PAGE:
Strategy vs. Tactics: the difference and why you need both

Strategy and tactics often get confused. In some cases, strategy gets omitted completely from the plan.

So what's the difference between strategy and tactics?

Identifying a tactic is simple. Any type of specific action item that you can do or assign, and add a deadline to it—it's a tactic.

The simplest way to design a plan to achieve a goal is to set up a goal, then start outlining a list of to-dos to get there.

Then why is strategy important?

Because with a tactic-driven approach you can't intelligently change directions. Then when a tactic isn't working, it becomes a tactical roulette in hopes that something else will work.

The strategy is an element of planning that groups tactics under a common path. So that if a tactic doesn't work, is not game over, and your strategy will help you understand which tactic you should do next.

Examples of strategies and tactics


Strategy: Engage industry thought-leaders to become advocates for our product.

Tactic: Create a list of top 10 industry thought-leaders and send them a free product sample.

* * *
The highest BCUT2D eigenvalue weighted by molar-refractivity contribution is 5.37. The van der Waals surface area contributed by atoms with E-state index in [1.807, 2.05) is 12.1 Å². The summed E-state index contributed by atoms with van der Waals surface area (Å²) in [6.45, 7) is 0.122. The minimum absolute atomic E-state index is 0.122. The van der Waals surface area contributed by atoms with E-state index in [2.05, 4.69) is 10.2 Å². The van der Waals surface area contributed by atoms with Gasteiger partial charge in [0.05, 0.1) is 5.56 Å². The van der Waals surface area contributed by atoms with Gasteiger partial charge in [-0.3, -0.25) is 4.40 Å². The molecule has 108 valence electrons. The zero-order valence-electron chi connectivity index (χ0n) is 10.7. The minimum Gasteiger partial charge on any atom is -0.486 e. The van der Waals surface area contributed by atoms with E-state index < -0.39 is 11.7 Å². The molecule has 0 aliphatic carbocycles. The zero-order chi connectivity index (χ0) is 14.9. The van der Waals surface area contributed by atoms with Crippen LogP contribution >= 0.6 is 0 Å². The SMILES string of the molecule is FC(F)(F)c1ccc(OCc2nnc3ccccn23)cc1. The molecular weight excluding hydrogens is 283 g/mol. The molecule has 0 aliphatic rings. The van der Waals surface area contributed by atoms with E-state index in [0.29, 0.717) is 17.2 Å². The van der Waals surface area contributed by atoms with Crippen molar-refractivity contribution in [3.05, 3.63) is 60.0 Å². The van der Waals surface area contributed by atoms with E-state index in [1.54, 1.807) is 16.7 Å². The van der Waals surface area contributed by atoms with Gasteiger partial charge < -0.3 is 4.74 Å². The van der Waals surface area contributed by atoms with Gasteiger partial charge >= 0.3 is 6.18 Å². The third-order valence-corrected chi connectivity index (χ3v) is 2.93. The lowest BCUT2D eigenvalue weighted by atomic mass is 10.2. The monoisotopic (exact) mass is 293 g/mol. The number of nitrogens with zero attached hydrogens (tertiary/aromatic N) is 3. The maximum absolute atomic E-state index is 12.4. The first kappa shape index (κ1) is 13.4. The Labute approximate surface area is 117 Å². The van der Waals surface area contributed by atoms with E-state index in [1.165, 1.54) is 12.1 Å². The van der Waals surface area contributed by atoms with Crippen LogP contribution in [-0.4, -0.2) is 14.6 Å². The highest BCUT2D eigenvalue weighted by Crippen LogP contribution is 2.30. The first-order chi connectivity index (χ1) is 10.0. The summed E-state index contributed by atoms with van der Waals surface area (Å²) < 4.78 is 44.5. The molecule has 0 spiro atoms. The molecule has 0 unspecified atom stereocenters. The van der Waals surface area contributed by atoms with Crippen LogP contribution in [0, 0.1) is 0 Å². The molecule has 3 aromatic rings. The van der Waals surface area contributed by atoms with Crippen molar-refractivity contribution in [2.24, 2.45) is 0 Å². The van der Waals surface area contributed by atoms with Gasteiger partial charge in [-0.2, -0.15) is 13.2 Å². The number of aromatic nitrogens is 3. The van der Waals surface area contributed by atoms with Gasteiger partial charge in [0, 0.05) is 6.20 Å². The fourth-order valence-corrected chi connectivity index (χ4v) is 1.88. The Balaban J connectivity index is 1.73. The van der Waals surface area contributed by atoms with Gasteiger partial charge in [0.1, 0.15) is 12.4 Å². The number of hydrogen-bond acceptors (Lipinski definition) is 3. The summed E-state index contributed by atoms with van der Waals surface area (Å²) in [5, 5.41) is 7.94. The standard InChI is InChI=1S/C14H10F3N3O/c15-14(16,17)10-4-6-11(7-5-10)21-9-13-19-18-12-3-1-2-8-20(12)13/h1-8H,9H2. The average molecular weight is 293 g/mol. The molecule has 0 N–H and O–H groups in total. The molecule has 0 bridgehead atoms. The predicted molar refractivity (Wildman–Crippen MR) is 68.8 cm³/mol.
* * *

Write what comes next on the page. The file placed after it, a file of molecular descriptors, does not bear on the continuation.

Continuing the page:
Other options: If the free product samples don't work, what are other tactics we can try to engage them? E.g. Invite them to a product launch party, partner with them for content creation, etc.


Strategy: Close more deals by targeting our ideal client profile.

Tactic: Build a list of 30 accounts that meet our ideal client profile, and send them a tailored sales email.

Other options: If tailored emails are not working, how else can we engage them? In what other ways can we reach out to get their attention? E.g. Get introduced through mutual connections, send them a printed industry research report via direct mail, etc.

Personal development

Strategy: Take care of my body by achieving a weight within my Body Mass Index (BMI).

Tactic: Exercise 30 minutes per day.

Other options: If exercising 30 minutes per day doesn't work, what else can I do to achieve a weight within my BMI? E.g. Set a calorie goal and track calories burned and consumed, meal prep on the weekends to avoid eating junk food during the week, etc.

Special thanks to Seth Godin and Scott Perry who helped me clarify this topic in the The Marketing Seminar program.